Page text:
Industry Insights & Newsworthy Articles

09/21/2018

FSMA Education vs. Enforcement

One of the biggest challenges we face at Vapor Armour is explaining the difference between the FSMA in education/compliance mode, and the FSMA in enforcement/compliance mode. As you know, the 2022 regulatory meetings included a warning that enforcement is beginning, and could result in closure of facilities, and even the loss of FDA good handling licenses. We know this can seem extreme when in many cases, only a small percentage of the facility is affected by the problem of Vapor Drive and its consequences. So, we’ve produced an analogy we think we can all understand. It is a scene out of Caddy Shack, the iconic movie with Rodney Dangerfield and Bill Murray. Here it is:

On a lovely, lazy summer afternoon, shouts of “Marco!” and answers of ”Polo” echo across the gleaming pool deck, lined by bronzed bodies, lounging under umbrellas, and sprawled in full sun across deck chairs, amid bustling, sharply uniformed stewards delivering frosty beverages on silver trays.

Somewhere a dog barks, and a far distant cry of “fore” drifts over from the rolling fairway, lined by perfectly manicured hedges, alive with buzzing bees, and songbirds. The perfect summer afternoon at any country club in America, and a smaller version plays out in a million neighborhoods, the ritual of summer vacation.

From the pool, the giggles and murmur of friendly conversation is suddenly pierced by a blood curdling shriek. Everyone freezes, except the lifeguard. Suddenly upright and vigilant, the Life Gaurd scans the pool for the source of the commotion, and there, center pool, pigtails bobbing above her pink floaty, sun glinting off her fresh braces, is a young girl, pointing accusingly a few feet away.

“Eeeek!” she screams, “It’s a doodie!”

The lifeguard’s stomach sinks as he follows her accusing finger to a small floating brown log just feet from where the girl struggles toward the edge of the pool, now jostled by the mad rushing exodus, among screams and raised voices. Within seconds, the lifeguard clears the pool.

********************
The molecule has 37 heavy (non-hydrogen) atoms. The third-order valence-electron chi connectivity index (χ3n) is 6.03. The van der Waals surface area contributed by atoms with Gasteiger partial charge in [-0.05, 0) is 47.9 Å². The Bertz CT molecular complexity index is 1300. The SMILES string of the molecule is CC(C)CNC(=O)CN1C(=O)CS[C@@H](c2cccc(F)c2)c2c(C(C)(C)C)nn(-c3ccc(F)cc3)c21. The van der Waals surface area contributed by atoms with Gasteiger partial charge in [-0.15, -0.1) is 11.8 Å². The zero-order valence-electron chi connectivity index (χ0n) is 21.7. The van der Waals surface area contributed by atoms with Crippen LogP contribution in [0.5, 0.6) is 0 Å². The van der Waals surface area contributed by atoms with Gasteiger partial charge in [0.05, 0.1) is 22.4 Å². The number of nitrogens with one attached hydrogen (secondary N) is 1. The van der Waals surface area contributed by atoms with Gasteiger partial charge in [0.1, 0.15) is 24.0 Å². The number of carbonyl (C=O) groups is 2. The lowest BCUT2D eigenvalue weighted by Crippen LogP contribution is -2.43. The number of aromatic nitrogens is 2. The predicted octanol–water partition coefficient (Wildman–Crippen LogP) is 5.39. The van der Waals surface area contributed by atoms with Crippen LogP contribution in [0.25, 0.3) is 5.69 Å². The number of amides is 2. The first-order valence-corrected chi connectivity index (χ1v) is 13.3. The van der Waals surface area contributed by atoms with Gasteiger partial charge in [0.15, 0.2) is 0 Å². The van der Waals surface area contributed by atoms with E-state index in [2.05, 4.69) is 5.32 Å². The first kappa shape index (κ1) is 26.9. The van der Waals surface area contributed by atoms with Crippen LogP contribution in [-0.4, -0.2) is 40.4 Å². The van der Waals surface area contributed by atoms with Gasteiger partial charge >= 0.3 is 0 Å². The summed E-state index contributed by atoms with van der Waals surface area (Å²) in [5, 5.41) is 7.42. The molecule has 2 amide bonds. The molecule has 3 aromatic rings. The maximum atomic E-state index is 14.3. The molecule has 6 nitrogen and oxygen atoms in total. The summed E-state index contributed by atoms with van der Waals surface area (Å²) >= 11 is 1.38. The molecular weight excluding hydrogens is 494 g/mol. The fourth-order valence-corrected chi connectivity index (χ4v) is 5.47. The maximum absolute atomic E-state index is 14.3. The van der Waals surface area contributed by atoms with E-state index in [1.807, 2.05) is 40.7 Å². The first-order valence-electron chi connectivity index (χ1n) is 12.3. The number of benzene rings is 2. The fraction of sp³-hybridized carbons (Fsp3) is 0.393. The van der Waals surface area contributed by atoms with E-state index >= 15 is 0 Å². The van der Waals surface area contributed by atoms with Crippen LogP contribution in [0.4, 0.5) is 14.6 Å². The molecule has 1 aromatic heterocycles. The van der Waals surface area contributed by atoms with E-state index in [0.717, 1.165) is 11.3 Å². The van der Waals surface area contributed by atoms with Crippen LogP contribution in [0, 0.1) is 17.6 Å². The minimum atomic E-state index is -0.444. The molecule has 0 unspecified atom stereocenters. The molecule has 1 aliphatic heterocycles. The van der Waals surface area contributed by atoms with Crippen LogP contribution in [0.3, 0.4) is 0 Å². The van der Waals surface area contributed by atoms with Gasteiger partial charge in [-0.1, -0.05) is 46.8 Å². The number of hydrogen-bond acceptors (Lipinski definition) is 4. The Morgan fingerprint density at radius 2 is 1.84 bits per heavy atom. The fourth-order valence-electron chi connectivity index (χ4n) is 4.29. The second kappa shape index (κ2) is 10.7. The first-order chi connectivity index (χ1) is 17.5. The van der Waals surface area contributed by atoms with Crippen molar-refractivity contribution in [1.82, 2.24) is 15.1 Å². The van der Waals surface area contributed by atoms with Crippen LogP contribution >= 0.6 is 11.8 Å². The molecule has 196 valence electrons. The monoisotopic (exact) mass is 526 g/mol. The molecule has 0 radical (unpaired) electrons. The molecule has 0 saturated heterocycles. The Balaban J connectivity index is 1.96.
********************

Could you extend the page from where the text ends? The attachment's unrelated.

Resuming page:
I hope you recognize this scene from the Bill Murray classic, Caddyshack. But, it’s just as likely that as a kid, you heard, “Don’t pee in the pool,” more than once from your mother, or some well-meaning adult, and understood immediately, that if number one was bad, number two would be catastrophic, but yet it will happen again this summer in pools across America, and around the world.

So, what’s the big analogy?

Health safety.

Why are we telling you this story?

First, because it’s a great attention getting story and, secondly, because this scene is not too different from one that could be playing out in cold storage coolers and freezers across America this summer. You see, as temperatures rise, the odds of Vapor Drive increase, pushing invasive warm air into your low-temp facility, and bringing with it condensation, ice, and the threat of listeria contamination. A “doodie,” indeed.

If you’ve been in the frozen food industry for long, you probably felt a chill go up your spine at the mere mention of the word listeria, and it should. But you might still not understand what this story has to do with you.

FSMA. The Food Safety Modernization Act, a regulation we all comply with, has finally come of age, and the FDA is cutting their enforcement teeth on companies found lacking compliance. Just like the health department will shut down a pool quicker than black Friday shoppers snapping up deals, at the mere mention of a “doodie.”

But you probably don’t have anything to worry, about, right? You’ve never had any problems with FDA inspectors before, right? And you haven’t seen any sign of ice in your facilities, have you? We hope that’s true. We honestly do. We hope that your facility was built up to a healthy spec and has been maintained properly. We hope that you’ve not experienced the kind of movement in your structures that can introduce these problems even into relatively new and well-built facilities.

But the alternative is unthinkable.